A trans man who has not had top surgery may choose to bind his chest in order to flatten it, thereby managing his gender dysphoria. Many years of binding may adversely affect the glandular tissue. Binding during the immediate postpartum period will increase the risk of blocked ducts and mastitis and may damage the milk supply. However, some individuals have had success with occasional, careful binding once the milk supply is well established and regulated. Anyone who practices binding during the lactation period should be advised of the risks of doing so, and should monitor the health of their chest closely.
Some trans men who give birth do not want to chestfeed at all, in some cases for reasons to do with mental health. Others do, and opt to postpone desired top surgery so that they will be able to produce a full milk supply. Others who have had top surgery may still wish to develop a nursing relationship and may do so using an at-chest (at-breast) supplementer.
Gender Dysphoria and Chestfeeding
Gender dysphoria occurs when an individual feels discomfort due to parts of their body that do not match their gender identity. Growth (or re-growth after top surgery) of chest tissue during pregnancy may bring up extreme feelings of gender dysphoria in some individuals, possibly causing anxiety or even depression. Chestfeeding can do the same. For this reason, deciding to chestfeed is a very personal choice.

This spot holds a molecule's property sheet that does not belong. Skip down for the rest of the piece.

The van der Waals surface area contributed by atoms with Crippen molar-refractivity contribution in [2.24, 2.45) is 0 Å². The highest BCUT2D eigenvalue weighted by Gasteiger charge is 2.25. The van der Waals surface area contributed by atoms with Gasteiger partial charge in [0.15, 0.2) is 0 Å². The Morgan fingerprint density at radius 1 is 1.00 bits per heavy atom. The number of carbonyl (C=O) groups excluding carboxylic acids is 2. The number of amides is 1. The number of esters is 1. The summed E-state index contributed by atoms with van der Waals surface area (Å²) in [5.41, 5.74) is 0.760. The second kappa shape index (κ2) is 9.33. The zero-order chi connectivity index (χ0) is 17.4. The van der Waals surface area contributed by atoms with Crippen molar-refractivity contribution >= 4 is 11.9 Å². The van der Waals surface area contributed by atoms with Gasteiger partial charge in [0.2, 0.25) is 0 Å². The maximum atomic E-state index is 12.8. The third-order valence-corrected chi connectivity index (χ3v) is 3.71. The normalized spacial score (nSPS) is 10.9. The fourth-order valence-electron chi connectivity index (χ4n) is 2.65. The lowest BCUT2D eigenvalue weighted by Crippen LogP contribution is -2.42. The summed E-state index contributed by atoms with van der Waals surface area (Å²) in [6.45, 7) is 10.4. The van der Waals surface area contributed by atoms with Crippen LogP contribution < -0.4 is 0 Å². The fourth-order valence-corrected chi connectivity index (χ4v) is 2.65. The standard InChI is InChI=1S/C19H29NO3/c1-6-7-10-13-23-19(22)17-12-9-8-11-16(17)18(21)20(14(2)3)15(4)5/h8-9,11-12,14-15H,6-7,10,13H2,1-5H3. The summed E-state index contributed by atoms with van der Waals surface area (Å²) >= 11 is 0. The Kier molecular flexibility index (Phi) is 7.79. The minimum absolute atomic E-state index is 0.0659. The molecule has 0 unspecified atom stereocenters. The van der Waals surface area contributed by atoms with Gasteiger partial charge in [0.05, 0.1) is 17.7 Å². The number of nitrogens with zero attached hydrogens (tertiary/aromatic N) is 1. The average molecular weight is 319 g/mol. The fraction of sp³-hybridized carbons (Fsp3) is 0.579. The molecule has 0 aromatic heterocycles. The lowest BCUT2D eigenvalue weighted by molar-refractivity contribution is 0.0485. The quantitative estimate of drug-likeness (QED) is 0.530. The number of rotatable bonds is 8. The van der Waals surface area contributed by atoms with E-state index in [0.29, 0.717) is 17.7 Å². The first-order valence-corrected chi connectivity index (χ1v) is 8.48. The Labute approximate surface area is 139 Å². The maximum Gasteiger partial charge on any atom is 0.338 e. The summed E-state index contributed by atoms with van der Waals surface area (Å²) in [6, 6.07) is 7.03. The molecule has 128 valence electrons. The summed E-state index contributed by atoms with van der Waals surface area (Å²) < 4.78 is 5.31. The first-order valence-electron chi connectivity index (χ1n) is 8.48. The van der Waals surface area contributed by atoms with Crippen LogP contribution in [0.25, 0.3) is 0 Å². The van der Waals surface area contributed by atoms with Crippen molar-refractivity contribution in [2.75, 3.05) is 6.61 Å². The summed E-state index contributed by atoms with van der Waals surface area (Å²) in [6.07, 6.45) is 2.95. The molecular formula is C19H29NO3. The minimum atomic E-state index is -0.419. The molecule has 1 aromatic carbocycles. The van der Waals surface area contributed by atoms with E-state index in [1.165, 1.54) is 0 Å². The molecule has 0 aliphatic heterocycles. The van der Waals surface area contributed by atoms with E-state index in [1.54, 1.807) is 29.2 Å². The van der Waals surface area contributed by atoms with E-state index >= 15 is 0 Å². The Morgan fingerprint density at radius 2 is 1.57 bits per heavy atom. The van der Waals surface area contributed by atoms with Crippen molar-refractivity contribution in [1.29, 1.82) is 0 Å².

Supporting the Decision NOT to Nurse
Support an individual who has chosen not to chestfeed by sharing how he can quickly reduce his milk supply after the birth. Explain the supply and demand system that governs lactation. Encourage the client to remove only as much milk as necessary to feel relatively comfortable, since removing more milk will cause the body to increase production. Cold compresses and cold cabbage leaves may help reduce pain and swelling. The parent should NOT bind at this time due to the increased risk of pain, blocked ducts, and mastitis. Several herbs such as sage, peppermint, and parsley are said to decrease milk supply.